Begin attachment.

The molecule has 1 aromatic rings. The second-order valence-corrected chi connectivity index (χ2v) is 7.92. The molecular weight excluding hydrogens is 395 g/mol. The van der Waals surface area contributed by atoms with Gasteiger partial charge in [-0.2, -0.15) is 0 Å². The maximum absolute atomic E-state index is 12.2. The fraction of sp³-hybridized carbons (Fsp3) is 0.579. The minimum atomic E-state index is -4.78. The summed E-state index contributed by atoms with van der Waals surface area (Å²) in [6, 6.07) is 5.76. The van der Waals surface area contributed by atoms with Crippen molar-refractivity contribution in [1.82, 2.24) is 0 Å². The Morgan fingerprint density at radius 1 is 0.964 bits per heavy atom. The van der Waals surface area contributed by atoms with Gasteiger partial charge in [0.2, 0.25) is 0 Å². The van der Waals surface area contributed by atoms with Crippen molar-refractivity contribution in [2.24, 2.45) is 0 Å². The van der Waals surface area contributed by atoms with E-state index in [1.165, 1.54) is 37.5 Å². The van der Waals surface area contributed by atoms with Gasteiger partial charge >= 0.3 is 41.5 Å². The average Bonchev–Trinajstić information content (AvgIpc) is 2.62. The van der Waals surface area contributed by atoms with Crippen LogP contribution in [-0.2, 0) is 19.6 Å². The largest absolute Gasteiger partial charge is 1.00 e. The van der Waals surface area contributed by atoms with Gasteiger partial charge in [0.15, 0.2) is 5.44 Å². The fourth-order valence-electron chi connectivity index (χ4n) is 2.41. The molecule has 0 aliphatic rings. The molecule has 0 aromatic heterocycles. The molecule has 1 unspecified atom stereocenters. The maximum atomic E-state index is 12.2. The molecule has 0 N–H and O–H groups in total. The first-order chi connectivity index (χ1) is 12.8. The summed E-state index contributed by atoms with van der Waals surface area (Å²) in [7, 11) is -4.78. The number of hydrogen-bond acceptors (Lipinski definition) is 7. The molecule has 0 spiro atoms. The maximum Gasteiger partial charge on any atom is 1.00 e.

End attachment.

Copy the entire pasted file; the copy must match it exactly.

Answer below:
The molecule has 1 aromatic rings. The second-order valence-corrected chi connectivity index (χ2v) is 7.92. The molecular weight excluding hydrogens is 395 g/mol. The van der Waals surface area contributed by atoms with Gasteiger partial charge in [-0.2, -0.15) is 0 Å². The maximum absolute atomic E-state index is 12.2. The fraction of sp³-hybridized carbons (Fsp3) is 0.579. The minimum atomic E-state index is -4.78. The summed E-state index contributed by atoms with van der Waals surface area (Å²) in [6, 6.07) is 5.76. The van der Waals surface area contributed by atoms with Crippen molar-refractivity contribution in [1.82, 2.24) is 0 Å². The Morgan fingerprint density at radius 1 is 0.964 bits per heavy atom. The van der Waals surface area contributed by atoms with Gasteiger partial charge in [0.2, 0.25) is 0 Å². The van der Waals surface area contributed by atoms with Crippen molar-refractivity contribution in [2.24, 2.45) is 0 Å². The van der Waals surface area contributed by atoms with E-state index in [1.165, 1.54) is 37.5 Å². The van der Waals surface area contributed by atoms with Gasteiger partial charge >= 0.3 is 41.5 Å². The average Bonchev–Trinajstić information content (AvgIpc) is 2.62. The van der Waals surface area contributed by atoms with Crippen LogP contribution in [-0.2, 0) is 19.6 Å². The largest absolute Gasteiger partial charge is 1.00 e. The van der Waals surface area contributed by atoms with Gasteiger partial charge in [0.15, 0.2) is 5.44 Å². The fourth-order valence-electron chi connectivity index (χ4n) is 2.41. The molecule has 0 aliphatic rings. The molecule has 0 aromatic heterocycles. The molecule has 1 unspecified atom stereocenters. The maximum atomic E-state index is 12.2. The molecule has 0 N–H and O–H groups in total. The first-order chi connectivity index (χ1) is 12.8. The summed E-state index contributed by atoms with van der Waals surface area (Å²) in [7, 11) is -4.78. The number of hydrogen-bond acceptors (Lipinski definition) is 7. The molecule has 0 spiro atoms. The maximum Gasteiger partial charge on any atom is 1.00 e.